Travis King arrives back in US after ‘trespassing’ into North Korea
The moment Private Travis King touched back down on American soil after being held in North Korea for two months has been released. King, 23, made a brazen run for North Korean soil back in July when he broke away from a tour group that was viewing the demilitarized area between the rogue state and the South. Since then, the Wisconsin-native had not been heard from.
In the clip, King appeared to calmly walk off a plane in San Antonio, Texas. He landed around 1:30am local time. Dressed in what seemed to be civilian clothes, he spoke briefly with people waiting on the tarmac, one wearing military fatigues and one in street clothes. A nearby photographer snapped pictures of the conversation. King shook hands with one before being led into a building without the apparent presence of an armed guard.
His release was secured with the help of ally Sweden and rival China, the White House said Wednesday. North Korea had abruptly announced that it would expel King. He has been declared AWOL from the Army. In many cases, someone who is AWOL for more than a month can automatically be considered a deserter. Punishment for going AWOL or desertion can vary, and it depends in part on whether the service member voluntarily returned or was apprehended. King’s handover by the North Koreans makes that more complicated.
It was not clear why the North — which has tense relations with Washington over the Pyongyang’s nuclear program, support for Russia’s war in Ukraine and other issues — agreed to turn him over or why the soldier had fled in the first place. King, who had served in South Korea, ran into North Korea while on a civilian tour of a border village on July 18, becoming the first American confirmed to be detained in the North in nearly five years. At the time, King was supposed to be heading to Fort Bliss, Texas, following his release from prison in South Korea on an assault conviction.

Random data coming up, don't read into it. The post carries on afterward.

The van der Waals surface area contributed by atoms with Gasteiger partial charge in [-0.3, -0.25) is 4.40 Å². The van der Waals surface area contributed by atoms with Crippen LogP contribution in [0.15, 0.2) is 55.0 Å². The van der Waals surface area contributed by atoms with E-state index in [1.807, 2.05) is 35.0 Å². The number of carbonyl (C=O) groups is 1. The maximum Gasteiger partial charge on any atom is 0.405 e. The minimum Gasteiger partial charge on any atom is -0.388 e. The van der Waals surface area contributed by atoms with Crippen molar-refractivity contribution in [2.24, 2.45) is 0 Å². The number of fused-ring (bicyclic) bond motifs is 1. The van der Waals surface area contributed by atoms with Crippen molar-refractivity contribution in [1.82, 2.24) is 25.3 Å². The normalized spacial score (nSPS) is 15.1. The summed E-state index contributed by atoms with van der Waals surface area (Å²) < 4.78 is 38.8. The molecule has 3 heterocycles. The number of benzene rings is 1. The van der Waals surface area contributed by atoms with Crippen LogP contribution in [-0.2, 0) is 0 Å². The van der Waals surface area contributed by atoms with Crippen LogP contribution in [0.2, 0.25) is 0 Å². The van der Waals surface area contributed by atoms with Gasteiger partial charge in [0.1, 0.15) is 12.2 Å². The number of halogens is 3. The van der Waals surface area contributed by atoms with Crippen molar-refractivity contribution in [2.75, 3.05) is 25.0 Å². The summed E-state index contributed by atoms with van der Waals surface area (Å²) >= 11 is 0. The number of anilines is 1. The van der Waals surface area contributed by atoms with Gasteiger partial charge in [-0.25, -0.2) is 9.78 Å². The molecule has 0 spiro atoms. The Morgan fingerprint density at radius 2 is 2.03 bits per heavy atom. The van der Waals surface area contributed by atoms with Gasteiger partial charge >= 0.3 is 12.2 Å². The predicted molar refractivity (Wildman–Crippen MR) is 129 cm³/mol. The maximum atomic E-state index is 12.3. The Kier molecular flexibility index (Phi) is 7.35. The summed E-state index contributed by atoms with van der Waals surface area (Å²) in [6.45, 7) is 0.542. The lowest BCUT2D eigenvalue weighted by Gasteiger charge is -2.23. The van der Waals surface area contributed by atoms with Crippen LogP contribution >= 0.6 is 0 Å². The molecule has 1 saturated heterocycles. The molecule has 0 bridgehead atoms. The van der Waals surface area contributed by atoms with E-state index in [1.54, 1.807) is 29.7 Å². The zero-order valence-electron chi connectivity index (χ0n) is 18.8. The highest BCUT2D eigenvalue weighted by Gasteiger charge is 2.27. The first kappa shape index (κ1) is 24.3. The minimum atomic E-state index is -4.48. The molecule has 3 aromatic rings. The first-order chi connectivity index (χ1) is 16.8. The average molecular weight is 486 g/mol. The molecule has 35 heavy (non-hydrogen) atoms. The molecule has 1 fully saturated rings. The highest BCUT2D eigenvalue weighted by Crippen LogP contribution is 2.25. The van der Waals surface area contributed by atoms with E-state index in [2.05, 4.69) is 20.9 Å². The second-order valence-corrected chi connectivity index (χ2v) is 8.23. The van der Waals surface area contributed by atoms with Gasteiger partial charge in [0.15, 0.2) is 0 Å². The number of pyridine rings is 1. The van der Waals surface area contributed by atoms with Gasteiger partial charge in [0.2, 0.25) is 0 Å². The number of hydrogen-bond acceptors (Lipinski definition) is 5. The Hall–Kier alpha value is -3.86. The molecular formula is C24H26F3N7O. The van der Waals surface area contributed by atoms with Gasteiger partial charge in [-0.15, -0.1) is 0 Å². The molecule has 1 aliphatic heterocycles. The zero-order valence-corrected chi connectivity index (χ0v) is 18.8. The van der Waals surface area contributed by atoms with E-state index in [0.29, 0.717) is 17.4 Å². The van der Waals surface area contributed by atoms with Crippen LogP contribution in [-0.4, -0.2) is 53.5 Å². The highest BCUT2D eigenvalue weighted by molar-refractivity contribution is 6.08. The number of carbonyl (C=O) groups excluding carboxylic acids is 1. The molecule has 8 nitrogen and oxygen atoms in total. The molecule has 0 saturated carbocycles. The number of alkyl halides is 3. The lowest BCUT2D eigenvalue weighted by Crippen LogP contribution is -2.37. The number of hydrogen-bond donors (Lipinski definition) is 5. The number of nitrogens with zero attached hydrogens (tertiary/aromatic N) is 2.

His release almost certainly does not end his troubles. He has been declared AWOL from the Army, a status that can be punished by detention in military jail, forfeiture of pay or a dishonorable discharge. On Wednesday, Swedish officials took King to the Chinese border, where he was met by the U.S. Ambassador to China Nicholas Burns, the Swedish ambassador to China, and at least one U.S. Defense Department official. Biden administration officials insisted they provided no concessions to North Korea to secure the soldier’s release. King was flown to an American military base in South Korea before being returned to the U.S.
Earlier, North Korea announced without warning that it would expel King, surprising observers who had expected the rogue state to drag out his detention in the hopes of squeezing concessions from Washington. The North Korean state news agency KCNA reported early Wednesday that King was being removed from the country because of his ‘illegal entry’ in July when he broke free from a tour group viewing the DMZ and made a dash to the communist country.
Want more stories like this from the Daily Mail? Visit our profile page here and hit the follow button above for more of the news you need.